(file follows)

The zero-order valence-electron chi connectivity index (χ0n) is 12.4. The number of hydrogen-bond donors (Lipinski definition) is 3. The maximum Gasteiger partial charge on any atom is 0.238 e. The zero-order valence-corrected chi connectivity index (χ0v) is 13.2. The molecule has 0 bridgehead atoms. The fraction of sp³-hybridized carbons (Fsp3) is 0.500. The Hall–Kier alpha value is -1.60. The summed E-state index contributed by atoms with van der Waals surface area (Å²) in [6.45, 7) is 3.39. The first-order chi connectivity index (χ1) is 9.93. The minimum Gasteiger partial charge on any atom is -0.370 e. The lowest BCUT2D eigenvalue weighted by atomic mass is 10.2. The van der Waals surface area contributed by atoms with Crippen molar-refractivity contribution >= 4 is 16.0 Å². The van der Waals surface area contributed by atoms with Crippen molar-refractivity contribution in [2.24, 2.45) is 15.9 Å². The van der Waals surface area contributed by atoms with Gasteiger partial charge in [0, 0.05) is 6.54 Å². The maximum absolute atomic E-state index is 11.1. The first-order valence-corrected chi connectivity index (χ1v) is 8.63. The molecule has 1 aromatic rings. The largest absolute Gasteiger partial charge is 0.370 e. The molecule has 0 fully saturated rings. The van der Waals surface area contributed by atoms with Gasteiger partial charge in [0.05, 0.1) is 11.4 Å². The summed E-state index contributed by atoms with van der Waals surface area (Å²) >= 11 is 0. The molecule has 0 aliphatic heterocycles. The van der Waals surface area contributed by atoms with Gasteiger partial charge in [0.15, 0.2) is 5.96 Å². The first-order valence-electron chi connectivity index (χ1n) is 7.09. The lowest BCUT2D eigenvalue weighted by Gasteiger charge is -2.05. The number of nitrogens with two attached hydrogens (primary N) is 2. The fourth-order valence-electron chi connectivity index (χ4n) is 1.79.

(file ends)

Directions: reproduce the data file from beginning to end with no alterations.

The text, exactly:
The zero-order valence-electron chi connectivity index (χ0n) is 12.4. The number of hydrogen-bond donors (Lipinski definition) is 3. The maximum Gasteiger partial charge on any atom is 0.238 e. The zero-order valence-corrected chi connectivity index (χ0v) is 13.2. The molecule has 0 bridgehead atoms. The fraction of sp³-hybridized carbons (Fsp3) is 0.500. The Hall–Kier alpha value is -1.60. The summed E-state index contributed by atoms with van der Waals surface area (Å²) in [6.45, 7) is 3.39. The first-order chi connectivity index (χ1) is 9.93. The minimum Gasteiger partial charge on any atom is -0.370 e. The lowest BCUT2D eigenvalue weighted by atomic mass is 10.2. The van der Waals surface area contributed by atoms with Crippen molar-refractivity contribution >= 4 is 16.0 Å². The van der Waals surface area contributed by atoms with Crippen molar-refractivity contribution in [2.24, 2.45) is 15.9 Å². The van der Waals surface area contributed by atoms with Gasteiger partial charge in [0, 0.05) is 6.54 Å². The maximum absolute atomic E-state index is 11.1. The first-order valence-corrected chi connectivity index (χ1v) is 8.63. The molecule has 1 aromatic rings. The largest absolute Gasteiger partial charge is 0.370 e. The molecule has 0 fully saturated rings. The van der Waals surface area contributed by atoms with Gasteiger partial charge in [0.05, 0.1) is 11.4 Å². The summed E-state index contributed by atoms with van der Waals surface area (Å²) >= 11 is 0. The molecule has 0 aliphatic heterocycles. The van der Waals surface area contributed by atoms with Gasteiger partial charge in [0.15, 0.2) is 5.96 Å². The first-order valence-electron chi connectivity index (χ1n) is 7.09. The lowest BCUT2D eigenvalue weighted by Gasteiger charge is -2.05. The number of nitrogens with two attached hydrogens (primary N) is 2. The fourth-order valence-electron chi connectivity index (χ4n) is 1.79.